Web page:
SaaS: The Software Risk Assessment process

What does it involve?

The Software Risk Assessment (SRA) is the University's process for reviewing software to ensure it meets Cyber Essentials security requirements and upholds the University's IT and data standards.

Colleagues with expertise in IT Security, Systems Architecture, Data Governance, and Procurement, will assess your request and provide guidance to ensure the solution you purchase does not put you and the University at any undue risk.

The process involves five stages and can take anywhere from a few weeks to several months to complete.

Please note: The timescales listed below will differ depending on how responsive the vendor is when working with LU colleagues, and the requestors' availability to answer follow-up questions.

The Software Risk Assessment is not applicable on lab computers and desktop applications.

Stage 1: Review

Timescales from submission: Approx one day to one week. 

Complete and submit the SaaS request form. 

Business Partnering (BP) will assess your request and guide you to ensure the solution you purchase does not put you and the University at any undue risk. This will also include validating if you require the assistance of the Change Team to review your business processes. 

If your software requires integration with existing systems, this is likely to be an IT Services project and may require resource from various teams. This will need to be prioritised against our portfolio of projects. BP will help you build the business case to obtain approval for any additional IT resources required via the IT Portfolio Board.

The review is conducted by the Business Partnering team

SaaS request form SaaS request form guidance Change Team

Stage 2: Data assessment 

Timescales from submission: Approx two weeks to one month+ 

Do I need to do a Data Protection Impact Assessment (DPIA)? Answer: if you’re sharing data, chances are YES.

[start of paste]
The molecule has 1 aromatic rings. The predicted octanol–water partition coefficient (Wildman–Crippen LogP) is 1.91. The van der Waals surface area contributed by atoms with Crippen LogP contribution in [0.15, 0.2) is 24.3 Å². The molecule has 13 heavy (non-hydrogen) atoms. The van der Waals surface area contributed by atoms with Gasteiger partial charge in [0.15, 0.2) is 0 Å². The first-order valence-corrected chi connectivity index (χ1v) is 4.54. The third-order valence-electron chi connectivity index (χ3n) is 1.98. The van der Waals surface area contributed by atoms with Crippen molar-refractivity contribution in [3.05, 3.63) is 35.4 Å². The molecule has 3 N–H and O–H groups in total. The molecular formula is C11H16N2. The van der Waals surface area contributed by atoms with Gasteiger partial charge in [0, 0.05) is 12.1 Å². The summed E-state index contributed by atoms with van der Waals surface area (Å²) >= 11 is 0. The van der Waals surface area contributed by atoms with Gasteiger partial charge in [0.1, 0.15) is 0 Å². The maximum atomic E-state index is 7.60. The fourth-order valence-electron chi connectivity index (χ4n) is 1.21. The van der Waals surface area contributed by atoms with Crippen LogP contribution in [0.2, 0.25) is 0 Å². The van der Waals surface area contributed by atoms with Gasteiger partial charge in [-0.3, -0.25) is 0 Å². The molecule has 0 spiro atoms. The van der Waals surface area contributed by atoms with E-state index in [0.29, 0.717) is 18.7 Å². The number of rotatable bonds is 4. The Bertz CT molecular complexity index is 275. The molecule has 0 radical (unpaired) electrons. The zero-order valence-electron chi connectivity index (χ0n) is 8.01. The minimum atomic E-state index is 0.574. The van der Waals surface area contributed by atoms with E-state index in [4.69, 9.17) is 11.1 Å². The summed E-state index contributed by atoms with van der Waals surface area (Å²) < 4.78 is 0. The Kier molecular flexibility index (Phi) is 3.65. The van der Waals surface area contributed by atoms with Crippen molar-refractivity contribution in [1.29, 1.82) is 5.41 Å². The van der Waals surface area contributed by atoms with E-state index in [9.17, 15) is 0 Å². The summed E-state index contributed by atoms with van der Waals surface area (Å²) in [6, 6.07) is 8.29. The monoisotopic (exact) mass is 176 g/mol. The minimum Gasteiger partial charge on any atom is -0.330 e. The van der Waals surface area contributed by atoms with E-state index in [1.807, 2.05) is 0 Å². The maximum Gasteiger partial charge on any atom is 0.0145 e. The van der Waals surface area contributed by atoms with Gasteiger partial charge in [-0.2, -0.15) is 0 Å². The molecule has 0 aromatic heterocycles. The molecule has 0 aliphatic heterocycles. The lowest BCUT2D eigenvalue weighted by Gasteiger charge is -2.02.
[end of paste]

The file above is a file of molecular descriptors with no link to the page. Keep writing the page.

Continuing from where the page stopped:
Review data sharing requirements with your appropriate Data Co-ordinator and undertake a data risk assessment for approval from the appropriate Data Steward.

Consider what data will you be sharing with the software supplier:

  • Are you sharing any personal data with the supplier?
  • Why are you sharing this data?
  • Do you have consent to share this data? 

Please refer to the DPIA process below for further guidance and template forms.  

The data assessment is conducted by Data Stewards in HR (staff data) and Academic Registry (student data).

Please note: The Data Co-ordinators page link is on internal access and sign-in will be required. If accessing from off-campus, VPN access is also required

How to complete a DPIA Data Co-ordinators for Schools and Services

Stage 3: IT security and integration assessment 

Timescales from submission: Approx one week to one month+  

The assessment will be done at the same time as the data assessment.

Business Partnering will work with IT Services colleagues to review the security and architecture elements of the proposed solution. We will contact the supplier of the SaaS and ask them a list of questions. 

This will include a review of their Multi-Factor Authentication (MFA) or Single Sign On (SSO) capabilities. 

This stage will also include sign-off with Procurement (purchasing), where applicable.

The security and integration assessments are conducted by the IT Security, Enterprise Architecture and Middleware teams, within IT Services, and Procurement. 

Should the software use SSO or MFA?

Stage 4: Approval 

Timescales from submission: Approx one week to one month+ 

Following the assessments in stage 3, the approval stage will summarise identified risks and capture these in the Risk Advisory Document for the business approver - Head of department or Operations Manager for acceptance and sign-off. This document will also list the responsibilities of the Business owner and any support arrangements that need to be in place for the SaaS.

The approval stage is conducted by the Business Approver.

Stage 5: Implementation - Go live 

Timescales from submission: Approx two weeks to one month+ 

Once approved, Single Sign On (SSO) will now need to be setup. The requester will be required to liaise with the vendor and IT Services to implement the service ready for the service to go live. 

The implementation stage is coordinated by the requester, vendor, and IT Services.


Implementation guide

Quick links